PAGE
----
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News in higher ed

•Harvard and Princeton topped U.S. News Americas Best Colleges 2005. Yale, University of Pennsylvania, Duke, Massachusetts Institute of Technology and Stanford rounded out the top five. (U.S. News and World Report, 8/20/04)
•Harvard and Princeton topped U.S. News' “America's Best Colleges 2005.” Yale, University of Pennsylvania, Duke, Massachusetts Institute of Technology and Stanford rounded out the top five. (U.S. News and World Report, 8/20/04)

•Business schools have fallen in love with “breakout rooms,” where students can meet to work on group projects, and are competing in building state-of-the-art facilities. The University of Pennsylvania opened its new academic center with 57 group study rooms. Northwestern's Kellogg School of Management debuted a new wing with 50. And the University of Chicago Graduate School of Business will have 31 group study rooms in its new Hyde Park Center. (Chicago Tribune, 8/20/04)

•Despite a hiring freeze, the wife of Bowling Green State University President Sidney Ribeau has been hired for a $66,000-a-year job with duties to include accompanying her husband to university events. The hiring comes at a time when spouses of university presidents increasingly are receiving separate salaries—generally for university PR. For example, new Ohio University President Roderick McDavis will be paid $275,000 for his job, while his wife will make $25,000 for her roles in community and alumni relations. (Toledo Blade, 8/19/04)

•Temple University is in the midst of a two-year, 170-professor hiring spree. So far, the professors are largely concentrated in a handful of areas, most notably history and philosophy. The goal is to propel those departments into the ranks of the nation's elite. (The Philadelphia Inquirer, 8/16/04)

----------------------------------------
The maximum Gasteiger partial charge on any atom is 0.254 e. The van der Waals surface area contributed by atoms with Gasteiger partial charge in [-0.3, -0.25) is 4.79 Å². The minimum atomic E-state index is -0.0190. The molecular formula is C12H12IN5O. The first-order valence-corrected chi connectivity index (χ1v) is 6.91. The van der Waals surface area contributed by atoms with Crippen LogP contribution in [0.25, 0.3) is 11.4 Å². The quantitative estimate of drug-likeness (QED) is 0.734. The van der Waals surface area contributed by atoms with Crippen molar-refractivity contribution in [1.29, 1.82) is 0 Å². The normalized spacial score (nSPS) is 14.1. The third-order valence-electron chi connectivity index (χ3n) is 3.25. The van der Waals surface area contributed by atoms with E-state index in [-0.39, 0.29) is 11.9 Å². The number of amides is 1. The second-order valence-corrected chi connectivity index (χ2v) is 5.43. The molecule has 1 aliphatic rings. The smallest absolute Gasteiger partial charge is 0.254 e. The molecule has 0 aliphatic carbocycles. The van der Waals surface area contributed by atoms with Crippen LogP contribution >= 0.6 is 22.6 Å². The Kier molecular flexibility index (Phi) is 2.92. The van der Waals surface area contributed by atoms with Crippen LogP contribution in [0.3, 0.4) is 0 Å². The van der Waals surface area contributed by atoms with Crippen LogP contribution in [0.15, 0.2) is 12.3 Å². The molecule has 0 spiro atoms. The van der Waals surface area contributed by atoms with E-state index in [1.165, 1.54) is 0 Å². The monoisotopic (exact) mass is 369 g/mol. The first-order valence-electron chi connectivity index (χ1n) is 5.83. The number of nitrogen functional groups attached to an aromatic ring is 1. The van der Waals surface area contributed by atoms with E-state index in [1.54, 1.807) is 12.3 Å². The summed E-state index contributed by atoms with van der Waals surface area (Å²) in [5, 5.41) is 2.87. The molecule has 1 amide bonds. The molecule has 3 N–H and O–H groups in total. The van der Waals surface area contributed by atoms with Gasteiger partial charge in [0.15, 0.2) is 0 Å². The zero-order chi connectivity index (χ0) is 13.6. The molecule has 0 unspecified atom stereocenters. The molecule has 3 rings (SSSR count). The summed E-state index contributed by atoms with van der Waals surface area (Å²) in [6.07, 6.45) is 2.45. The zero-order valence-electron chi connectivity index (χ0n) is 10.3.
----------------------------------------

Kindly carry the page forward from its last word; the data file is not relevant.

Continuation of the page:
•St. Mary's College officials announced that a series of pledges adding up to more than $100 million have turned out to be “a deception.” The donation promise came in 1997 from Conrad Colbrandt, a college regent. (Oakland Tribune, Aug. 15)

•John F. Brennan, president of Green Mountain College, is calling for more colleges to offer three-year bachelor's degrees. Fewer than 20 of the nation's colleges and universities offer the three-year option. (University Business, 8/11/04)

•The Troy Heidelberg Site, part of a Germany-Alabama alliance, opened in July, expanding Troy University's 58 campuses or teaching sites located worldwide. The site will feature an accredited Executive Master of Business Administration degree program for corporate executives in which Troy professors will travel to Heidelberg to teach. (American Association of State Colleges and Universities, August 2004)